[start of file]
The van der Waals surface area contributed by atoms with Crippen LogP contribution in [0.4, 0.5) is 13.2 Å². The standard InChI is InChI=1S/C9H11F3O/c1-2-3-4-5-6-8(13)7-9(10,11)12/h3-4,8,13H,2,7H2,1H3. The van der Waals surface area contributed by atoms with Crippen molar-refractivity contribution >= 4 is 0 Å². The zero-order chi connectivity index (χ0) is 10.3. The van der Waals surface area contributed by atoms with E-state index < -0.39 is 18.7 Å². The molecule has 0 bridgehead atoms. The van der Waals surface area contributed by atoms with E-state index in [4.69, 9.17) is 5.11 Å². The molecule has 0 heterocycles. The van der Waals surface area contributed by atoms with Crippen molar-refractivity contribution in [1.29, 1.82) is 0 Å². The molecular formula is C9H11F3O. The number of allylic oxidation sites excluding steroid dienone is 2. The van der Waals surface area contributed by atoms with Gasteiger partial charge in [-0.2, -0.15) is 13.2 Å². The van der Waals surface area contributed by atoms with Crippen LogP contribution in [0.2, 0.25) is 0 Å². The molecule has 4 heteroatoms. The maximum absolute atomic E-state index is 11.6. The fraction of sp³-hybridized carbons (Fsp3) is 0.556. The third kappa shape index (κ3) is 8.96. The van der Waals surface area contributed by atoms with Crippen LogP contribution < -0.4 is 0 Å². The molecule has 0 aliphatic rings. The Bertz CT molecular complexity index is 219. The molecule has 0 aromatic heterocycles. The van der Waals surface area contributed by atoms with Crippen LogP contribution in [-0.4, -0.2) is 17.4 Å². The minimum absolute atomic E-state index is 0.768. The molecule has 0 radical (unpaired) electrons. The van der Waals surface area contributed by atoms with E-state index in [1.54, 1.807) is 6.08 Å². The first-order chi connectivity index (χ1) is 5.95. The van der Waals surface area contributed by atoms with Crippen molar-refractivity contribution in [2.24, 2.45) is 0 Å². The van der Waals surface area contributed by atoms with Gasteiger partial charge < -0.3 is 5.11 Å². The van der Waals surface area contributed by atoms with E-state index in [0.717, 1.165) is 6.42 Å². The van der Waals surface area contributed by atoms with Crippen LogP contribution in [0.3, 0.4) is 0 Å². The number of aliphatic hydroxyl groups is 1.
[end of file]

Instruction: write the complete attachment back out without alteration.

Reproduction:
The van der Waals surface area contributed by atoms with Crippen LogP contribution in [0.4, 0.5) is 13.2 Å². The standard InChI is InChI=1S/C9H11F3O/c1-2-3-4-5-6-8(13)7-9(10,11)12/h3-4,8,13H,2,7H2,1H3. The van der Waals surface area contributed by atoms with Crippen molar-refractivity contribution >= 4 is 0 Å². The zero-order chi connectivity index (χ0) is 10.3. The van der Waals surface area contributed by atoms with E-state index < -0.39 is 18.7 Å². The molecule has 0 bridgehead atoms. The van der Waals surface area contributed by atoms with E-state index in [4.69, 9.17) is 5.11 Å². The molecule has 0 heterocycles. The van der Waals surface area contributed by atoms with Crippen molar-refractivity contribution in [1.29, 1.82) is 0 Å². The molecular formula is C9H11F3O. The number of allylic oxidation sites excluding steroid dienone is 2. The van der Waals surface area contributed by atoms with Gasteiger partial charge in [-0.2, -0.15) is 13.2 Å². The van der Waals surface area contributed by atoms with Crippen LogP contribution in [0.2, 0.25) is 0 Å². The molecule has 4 heteroatoms. The maximum absolute atomic E-state index is 11.6. The fraction of sp³-hybridized carbons (Fsp3) is 0.556. The third kappa shape index (κ3) is 8.96. The van der Waals surface area contributed by atoms with Crippen LogP contribution < -0.4 is 0 Å². The molecule has 0 aliphatic rings. The Bertz CT molecular complexity index is 219. The molecule has 0 aromatic heterocycles. The van der Waals surface area contributed by atoms with Crippen LogP contribution in [-0.4, -0.2) is 17.4 Å². The minimum absolute atomic E-state index is 0.768. The molecule has 0 radical (unpaired) electrons. The van der Waals surface area contributed by atoms with E-state index in [1.54, 1.807) is 6.08 Å². The first-order chi connectivity index (χ1) is 5.95. The van der Waals surface area contributed by atoms with Crippen molar-refractivity contribution in [2.24, 2.45) is 0 Å². The van der Waals surface area contributed by atoms with Gasteiger partial charge < -0.3 is 5.11 Å². The van der Waals surface area contributed by atoms with E-state index in [0.717, 1.165) is 6.42 Å². The van der Waals surface area contributed by atoms with Crippen LogP contribution in [0.3, 0.4) is 0 Å². The number of aliphatic hydroxyl groups is 1.